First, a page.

I remember those words from college. A friend of mine (Tom Rhyne) said them to me the summer after my Junior year. I’ve carried those words with me for 18 years and counting.
At the time I took it as a disappointment. As a reflection of the fact that I had flaws, which I shouldn’t have. That I should be better, that I should work harder to be perfect and work harder at eliminating those flaws—of which I had and do still have many. I used that as motivation to strive harder, to push myself through rough times and keep on going in an attempt to be better.
I’ve also used it as an excuse to push people away and to bury stuff inside. Because it was more important to me that people saw the shiny armor rather than the cracks. Because—I believed—that’s what they needed or what they wanted to see. That was a form of strength. That was being a rock that people could cling to. That was being inspiration that helped others strive forward. That was being something that was helpful to others.
I frequently have debates with myself about admitting any form of weakness, even to my closest friends. It feels like burdening. It feels like putting stress on them. Their problems come first and it is more important that they know they have something they can cling to. Not to mention that our society strongly instills in us this desire to be independent, to be strong, that so many things are a weakness and that weakness is bad. In short, you always need to be “on”.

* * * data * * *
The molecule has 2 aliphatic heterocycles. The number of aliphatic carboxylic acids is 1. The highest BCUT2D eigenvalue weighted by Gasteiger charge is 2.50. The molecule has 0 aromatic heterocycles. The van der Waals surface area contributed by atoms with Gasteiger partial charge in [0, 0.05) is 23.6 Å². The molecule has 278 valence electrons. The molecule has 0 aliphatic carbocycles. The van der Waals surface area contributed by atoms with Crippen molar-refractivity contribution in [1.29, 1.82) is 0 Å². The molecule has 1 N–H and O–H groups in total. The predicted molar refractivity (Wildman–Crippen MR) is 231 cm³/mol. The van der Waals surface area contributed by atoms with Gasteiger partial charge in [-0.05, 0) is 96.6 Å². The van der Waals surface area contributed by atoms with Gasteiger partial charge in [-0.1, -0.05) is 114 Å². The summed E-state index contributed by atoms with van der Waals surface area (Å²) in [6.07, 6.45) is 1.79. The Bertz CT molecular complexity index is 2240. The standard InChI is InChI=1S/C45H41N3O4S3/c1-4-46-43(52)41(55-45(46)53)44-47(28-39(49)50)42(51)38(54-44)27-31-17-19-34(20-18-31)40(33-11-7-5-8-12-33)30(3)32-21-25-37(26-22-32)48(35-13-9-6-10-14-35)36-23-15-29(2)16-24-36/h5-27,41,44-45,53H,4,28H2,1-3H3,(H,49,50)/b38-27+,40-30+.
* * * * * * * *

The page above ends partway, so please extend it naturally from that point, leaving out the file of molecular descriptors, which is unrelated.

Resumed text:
And I believe that gets magnified especially with social media. There is this desire to always post the good, the smart, the engaging, the uplifting. It is a case of putting your best foot forward and making sure that you are recognized for the awesome person you are.
It’s not quite an illusion. It isn’t a lie. You are still this person. It just isn’t the whole picture. It isn’t everything. There are parts that are buried that are hidden. But that doesn’t make it untrue. And on some days, it very much is true. On other days, you just gloss over the ugly bits.
Because I am familiar with this, I try very hard to be aware of it with others. Often times—not always—the people who are smiling the most, who are doing the most, who are never showing a negative side; they carry scars and chinks in their armor that they aren’t comfortable with showing. I deliberately try to look for those chinks, not to just gloss over them like it is so easy and so common to do. I make a concentrated effort to do this because they must be there. Maybe I do it because I want to be reassured that I’m not failing as much as I feel I am with my own flaws? Entirely possible that is the selfish motivation.
But here’s the key. Seeing them is important, but don’t call attention to them. I’ve learned that not everyone likes light shined on those imperfections. Some people do. Some will appreciate it and thank you for it. But for some, it will just be driving a knife into that opening. It’s different for each person, I think. And even then, it can be different for every flaw.
But I think by being aware of them, by looking for them, and realizing that they are there, I think that is important and a way to support those “knights in shining armor”. Because even rocks need a foundation to stand upon, and it doesn’t matter how big a rock is when waves keep crashing against it.
Erosion still happens.